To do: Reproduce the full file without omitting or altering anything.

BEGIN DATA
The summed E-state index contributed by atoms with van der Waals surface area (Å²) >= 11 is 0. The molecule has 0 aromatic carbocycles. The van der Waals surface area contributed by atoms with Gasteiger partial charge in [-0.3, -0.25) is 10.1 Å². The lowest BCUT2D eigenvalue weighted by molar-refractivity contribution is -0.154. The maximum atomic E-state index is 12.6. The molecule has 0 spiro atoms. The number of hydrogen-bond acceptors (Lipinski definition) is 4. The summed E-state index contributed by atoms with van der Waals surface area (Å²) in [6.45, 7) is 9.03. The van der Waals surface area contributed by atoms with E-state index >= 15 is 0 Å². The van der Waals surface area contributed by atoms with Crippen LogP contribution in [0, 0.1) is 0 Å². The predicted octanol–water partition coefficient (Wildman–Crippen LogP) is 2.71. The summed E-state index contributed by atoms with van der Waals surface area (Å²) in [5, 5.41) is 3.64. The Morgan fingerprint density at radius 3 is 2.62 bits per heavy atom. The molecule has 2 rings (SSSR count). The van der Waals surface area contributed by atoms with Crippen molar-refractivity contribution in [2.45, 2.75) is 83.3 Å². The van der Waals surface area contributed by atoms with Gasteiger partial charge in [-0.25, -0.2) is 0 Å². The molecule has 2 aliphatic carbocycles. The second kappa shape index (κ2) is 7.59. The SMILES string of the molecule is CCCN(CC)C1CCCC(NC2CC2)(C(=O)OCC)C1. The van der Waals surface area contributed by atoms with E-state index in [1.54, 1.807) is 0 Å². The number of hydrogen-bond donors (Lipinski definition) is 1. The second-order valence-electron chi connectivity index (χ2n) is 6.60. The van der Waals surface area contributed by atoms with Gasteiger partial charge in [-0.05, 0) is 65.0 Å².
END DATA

The summed E-state index contributed by atoms with van der Waals surface area (Å²) >= 11 is 0. The molecule has 0 aromatic carbocycles. The van der Waals surface area contributed by atoms with Gasteiger partial charge in [-0.3, -0.25) is 10.1 Å². The lowest BCUT2D eigenvalue weighted by molar-refractivity contribution is -0.154. The maximum atomic E-state index is 12.6. The molecule has 0 spiro atoms. The number of hydrogen-bond acceptors (Lipinski definition) is 4. The summed E-state index contributed by atoms with van der Waals surface area (Å²) in [6.45, 7) is 9.03. The van der Waals surface area contributed by atoms with E-state index >= 15 is 0 Å². The van der Waals surface area contributed by atoms with Crippen LogP contribution in [0, 0.1) is 0 Å². The predicted octanol–water partition coefficient (Wildman–Crippen LogP) is 2.71. The summed E-state index contributed by atoms with van der Waals surface area (Å²) in [5, 5.41) is 3.64. The Morgan fingerprint density at radius 3 is 2.62 bits per heavy atom. The molecule has 2 rings (SSSR count). The van der Waals surface area contributed by atoms with Crippen molar-refractivity contribution in [2.45, 2.75) is 83.3 Å². The van der Waals surface area contributed by atoms with Gasteiger partial charge in [-0.25, -0.2) is 0 Å². The molecule has 2 aliphatic carbocycles. The second kappa shape index (κ2) is 7.59. The SMILES string of the molecule is CCCN(CC)C1CCCC(NC2CC2)(C(=O)OCC)C1. The van der Waals surface area contributed by atoms with E-state index in [1.54, 1.807) is 0 Å². The number of hydrogen-bond donors (Lipinski definition) is 1. The second-order valence-electron chi connectivity index (χ2n) is 6.60. The van der Waals surface area contributed by atoms with Gasteiger partial charge in [-0.05, 0) is 65.0 Å².